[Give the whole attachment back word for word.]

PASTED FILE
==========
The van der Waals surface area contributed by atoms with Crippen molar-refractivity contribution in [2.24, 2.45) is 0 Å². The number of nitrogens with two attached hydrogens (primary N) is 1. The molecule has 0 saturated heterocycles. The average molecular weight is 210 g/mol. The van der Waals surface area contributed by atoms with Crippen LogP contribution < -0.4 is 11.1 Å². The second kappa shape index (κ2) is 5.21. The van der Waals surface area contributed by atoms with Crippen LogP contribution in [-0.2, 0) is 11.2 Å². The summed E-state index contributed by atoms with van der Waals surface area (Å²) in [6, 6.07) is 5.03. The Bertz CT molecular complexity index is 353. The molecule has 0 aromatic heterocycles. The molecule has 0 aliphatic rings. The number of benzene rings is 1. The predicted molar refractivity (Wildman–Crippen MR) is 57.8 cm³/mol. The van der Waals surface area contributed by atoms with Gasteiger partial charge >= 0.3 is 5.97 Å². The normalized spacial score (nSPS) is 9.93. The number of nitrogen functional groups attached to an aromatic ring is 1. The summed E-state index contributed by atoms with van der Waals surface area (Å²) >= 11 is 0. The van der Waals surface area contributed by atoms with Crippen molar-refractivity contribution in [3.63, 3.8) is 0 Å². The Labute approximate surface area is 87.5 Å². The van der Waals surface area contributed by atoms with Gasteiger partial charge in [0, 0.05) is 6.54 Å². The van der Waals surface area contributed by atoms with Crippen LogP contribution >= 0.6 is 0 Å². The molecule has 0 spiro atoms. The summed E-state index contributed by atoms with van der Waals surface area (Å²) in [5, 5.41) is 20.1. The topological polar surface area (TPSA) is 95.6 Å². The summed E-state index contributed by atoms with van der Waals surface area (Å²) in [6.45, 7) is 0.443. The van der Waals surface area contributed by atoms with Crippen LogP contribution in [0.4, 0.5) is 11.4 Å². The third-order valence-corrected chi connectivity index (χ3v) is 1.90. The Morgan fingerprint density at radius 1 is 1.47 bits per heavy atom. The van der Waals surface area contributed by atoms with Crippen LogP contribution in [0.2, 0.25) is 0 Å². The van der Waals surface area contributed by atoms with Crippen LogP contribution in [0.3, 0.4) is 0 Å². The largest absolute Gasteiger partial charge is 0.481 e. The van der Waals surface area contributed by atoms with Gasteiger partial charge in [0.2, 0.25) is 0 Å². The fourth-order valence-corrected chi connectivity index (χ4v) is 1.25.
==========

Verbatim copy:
The van der Waals surface area contributed by atoms with Crippen molar-refractivity contribution in [2.24, 2.45) is 0 Å². The number of nitrogens with two attached hydrogens (primary N) is 1. The molecule has 0 saturated heterocycles. The average molecular weight is 210 g/mol. The van der Waals surface area contributed by atoms with Crippen LogP contribution < -0.4 is 11.1 Å². The second kappa shape index (κ2) is 5.21. The van der Waals surface area contributed by atoms with Crippen LogP contribution in [-0.2, 0) is 11.2 Å². The summed E-state index contributed by atoms with van der Waals surface area (Å²) in [6, 6.07) is 5.03. The Bertz CT molecular complexity index is 353. The molecule has 0 aromatic heterocycles. The molecule has 0 aliphatic rings. The number of benzene rings is 1. The predicted molar refractivity (Wildman–Crippen MR) is 57.8 cm³/mol. The van der Waals surface area contributed by atoms with Gasteiger partial charge >= 0.3 is 5.97 Å². The normalized spacial score (nSPS) is 9.93. The number of nitrogen functional groups attached to an aromatic ring is 1. The summed E-state index contributed by atoms with van der Waals surface area (Å²) >= 11 is 0. The van der Waals surface area contributed by atoms with Crippen molar-refractivity contribution in [3.63, 3.8) is 0 Å². The Labute approximate surface area is 87.5 Å². The van der Waals surface area contributed by atoms with Gasteiger partial charge in [0, 0.05) is 6.54 Å². The van der Waals surface area contributed by atoms with Crippen LogP contribution >= 0.6 is 0 Å². The molecule has 0 spiro atoms. The summed E-state index contributed by atoms with van der Waals surface area (Å²) in [5, 5.41) is 20.1. The topological polar surface area (TPSA) is 95.6 Å². The summed E-state index contributed by atoms with van der Waals surface area (Å²) in [6.45, 7) is 0.443. The van der Waals surface area contributed by atoms with Crippen LogP contribution in [0.4, 0.5) is 11.4 Å². The third-order valence-corrected chi connectivity index (χ3v) is 1.90. The Morgan fingerprint density at radius 1 is 1.47 bits per heavy atom. The van der Waals surface area contributed by atoms with Crippen LogP contribution in [0.2, 0.25) is 0 Å². The van der Waals surface area contributed by atoms with Crippen LogP contribution in [0.3, 0.4) is 0 Å². The largest absolute Gasteiger partial charge is 0.481 e. The van der Waals surface area contributed by atoms with Gasteiger partial charge in [0.2, 0.25) is 0 Å². The fourth-order valence-corrected chi connectivity index (χ4v) is 1.25.